The movie Heaven Is for Real—based on the book by the same name—tells the story of minister Todd Burpo and his four-year-old son Colton. The main plot revolves around Colton’s near-death experience and his claims that while undergoing surgery he visited heaven and sat on Jesus’ lap. Burpo struggles to define what happened to Colton for himself as well as for the community of faith to which he ministers.
Then & Now
Religious historians take on the present
American evangelicals and mainliners often seem worlds apart when it comes to engagement with social issues. Take prisons as a case in point. The rhetoric diverges along the lines that one might expect: mainliners rail against the American mass incarceration system, the new Jim Crow that locks away minorities and the poor and is sustained by in-prison private labor and for-profit facilities. They want to fight this sinful system through activism (protests and petitions), academia (lectures and scholarly books), and artistic endeavors (photo essays and poetry). Evangelicals seek inmate conversion.
Long before Sarah Palin met CPAC and the Duck Dynasty clan discovered A&E, George Gallup Jr. famously declared 1976 the “Year of the Evangelical.” Subsequent commentators often pluralized “evangelical.” They might have done the same for “year,” too. In many years hence—1980, say, or 2004—it was 1976 all over again, to judge from the headlines. Those election years highlighted the Christian Right, a force that was not on Gallup’s radar screen back when Jimmy Carter was the prototypical evangelical in public life. The years of the evangelicals were not only about campaign politics, however.
As Easter approaches, raising the dead is at the forefront of my mind. But I think of a different vision of resurrected dead, zombies. The popular monsters reanimate as gruesome bodies; their essential natures, spirits, or souls are absent. Zombies are a reckoning of the horror of the dead coming back to life.
The Sportsman Channel touts its newest series, Amazing America with Sarah Palin, in a three-minute video making the rounds on social media. The video, a recording by “the most patriotic band in America,” Madison Rising, contains rousing lyrics, while a variety of activities flash by in rapid succession: men fighting fires, men shooting guns, women shooting guns, men running with bulls, men riding down zip lines, cars racing, and Sarah Palin on a dogsled pulled by pink-booted sled dogs.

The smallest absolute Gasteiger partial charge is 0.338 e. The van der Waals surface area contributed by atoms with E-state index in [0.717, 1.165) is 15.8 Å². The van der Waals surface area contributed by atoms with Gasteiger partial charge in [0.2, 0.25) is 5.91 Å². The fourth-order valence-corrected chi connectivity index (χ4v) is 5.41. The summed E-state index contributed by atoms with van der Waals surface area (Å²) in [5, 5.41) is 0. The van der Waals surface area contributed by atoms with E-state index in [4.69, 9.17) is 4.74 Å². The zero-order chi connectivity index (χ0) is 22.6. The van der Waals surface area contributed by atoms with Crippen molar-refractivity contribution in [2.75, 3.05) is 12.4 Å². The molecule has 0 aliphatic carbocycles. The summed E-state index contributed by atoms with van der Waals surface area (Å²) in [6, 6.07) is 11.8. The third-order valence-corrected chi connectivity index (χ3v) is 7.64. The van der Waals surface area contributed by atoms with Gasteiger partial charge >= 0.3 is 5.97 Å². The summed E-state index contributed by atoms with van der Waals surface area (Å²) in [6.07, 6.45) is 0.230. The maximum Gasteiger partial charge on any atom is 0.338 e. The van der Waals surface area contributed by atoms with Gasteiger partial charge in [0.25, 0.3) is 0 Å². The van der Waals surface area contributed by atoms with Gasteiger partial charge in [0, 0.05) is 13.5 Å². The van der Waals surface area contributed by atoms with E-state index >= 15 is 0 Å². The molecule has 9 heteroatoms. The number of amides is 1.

How does a college kid produce a Youtube sensation about Jesus that received 27 million hits? And become a New York Times bestselling author with Jesus > Religion: Why He is So Much Better than Trying Harder, Doing More, and Being Good Enough before his 25th birthday? Jeff Bethke’s breakthrough video, “Why I Hate Religion, but Love Jesus,” resonates with millennial evangelicals.
States are backsliding one by one in allowing marijuana legalization, the president is comparing the drug to alcohol, and Christian Right stalwart Pat Robertson reversed his harsh views on weed—what’s an evangelical to do in these high times? Are evangelicals undergoing a sea change in their thought about marijuana usage? Maybe. Or maybe not.
The Times of Israel reported in early March on a controversy involving Jewish residents of East Jerusalem upset about how loudly a nearby mosque was broadcasting the adhan, or Islamic call to prayer. Amidst all of the problems confronting Israeli and Palestinian society, one might be forgiven for having missed this story. It was only a dispute about noise, after all. Yet this was hardly an isolated event.
Jane Elizabeth Manning James, a black Mormon pioneer, was known to some Latter-day Saints historians in the latter part of the 20th century but was hardly a household name. Linda King Newell and Valerie Tippets Avery wrote the first well-researched article about Jane in LDS Church publication The Ensign. Subsequent Mormon authors focused on the early years of Jane’s life, particularly on founder Joseph Smith accepting her and her family into his home.
Son of God is a dud. Just don’t tell that to the film’s producers, Roma Downey and Mark Burnett. They found evidence of divine favor in the “truly miraculous” support they received from Catholic and evangelical leaders. It brought in $26.5 million its first weekend. Burnett and Downey’s marketing approach makes good business sense and has plenty of precedent.